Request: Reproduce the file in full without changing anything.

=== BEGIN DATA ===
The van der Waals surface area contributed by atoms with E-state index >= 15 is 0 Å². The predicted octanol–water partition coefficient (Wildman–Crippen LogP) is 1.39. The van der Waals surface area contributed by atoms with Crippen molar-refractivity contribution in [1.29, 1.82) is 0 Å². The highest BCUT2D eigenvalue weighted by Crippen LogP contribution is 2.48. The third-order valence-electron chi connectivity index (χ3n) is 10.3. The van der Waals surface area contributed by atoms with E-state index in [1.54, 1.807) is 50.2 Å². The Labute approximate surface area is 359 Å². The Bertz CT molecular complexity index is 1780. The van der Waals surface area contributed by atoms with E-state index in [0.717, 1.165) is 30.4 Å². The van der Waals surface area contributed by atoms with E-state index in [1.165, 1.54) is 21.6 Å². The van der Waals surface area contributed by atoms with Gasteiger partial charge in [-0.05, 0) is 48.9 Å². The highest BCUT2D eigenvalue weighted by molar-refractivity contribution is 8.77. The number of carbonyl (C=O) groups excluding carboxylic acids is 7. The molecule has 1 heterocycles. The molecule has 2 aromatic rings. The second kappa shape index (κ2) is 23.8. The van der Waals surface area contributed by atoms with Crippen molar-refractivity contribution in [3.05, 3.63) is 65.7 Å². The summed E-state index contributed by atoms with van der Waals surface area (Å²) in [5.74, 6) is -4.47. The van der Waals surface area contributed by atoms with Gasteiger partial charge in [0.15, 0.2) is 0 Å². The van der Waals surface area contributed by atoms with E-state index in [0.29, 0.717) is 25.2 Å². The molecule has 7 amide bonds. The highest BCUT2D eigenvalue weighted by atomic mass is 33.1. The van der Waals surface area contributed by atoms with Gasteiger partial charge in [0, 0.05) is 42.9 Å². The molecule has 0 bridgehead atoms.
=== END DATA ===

The van der Waals surface area contributed by atoms with E-state index >= 15 is 0 Å². The predicted octanol–water partition coefficient (Wildman–Crippen LogP) is 1.39. The van der Waals surface area contributed by atoms with Crippen molar-refractivity contribution in [1.29, 1.82) is 0 Å². The highest BCUT2D eigenvalue weighted by Crippen LogP contribution is 2.48. The third-order valence-electron chi connectivity index (χ3n) is 10.3. The van der Waals surface area contributed by atoms with E-state index in [1.54, 1.807) is 50.2 Å². The Labute approximate surface area is 359 Å². The Bertz CT molecular complexity index is 1780. The van der Waals surface area contributed by atoms with E-state index in [0.717, 1.165) is 30.4 Å². The van der Waals surface area contributed by atoms with E-state index in [1.165, 1.54) is 21.6 Å². The van der Waals surface area contributed by atoms with Gasteiger partial charge in [-0.05, 0) is 48.9 Å². The highest BCUT2D eigenvalue weighted by molar-refractivity contribution is 8.77. The number of carbonyl (C=O) groups excluding carboxylic acids is 7. The molecule has 1 heterocycles. The molecule has 2 aromatic rings. The second kappa shape index (κ2) is 23.8. The van der Waals surface area contributed by atoms with Crippen molar-refractivity contribution in [3.05, 3.63) is 65.7 Å². The summed E-state index contributed by atoms with van der Waals surface area (Å²) in [5.74, 6) is -4.47. The van der Waals surface area contributed by atoms with Gasteiger partial charge in [0.15, 0.2) is 0 Å². The van der Waals surface area contributed by atoms with E-state index in [0.29, 0.717) is 25.2 Å². The molecule has 7 amide bonds. The highest BCUT2D eigenvalue weighted by atomic mass is 33.1. The van der Waals surface area contributed by atoms with Gasteiger partial charge in [0, 0.05) is 42.9 Å². The molecule has 0 bridgehead atoms.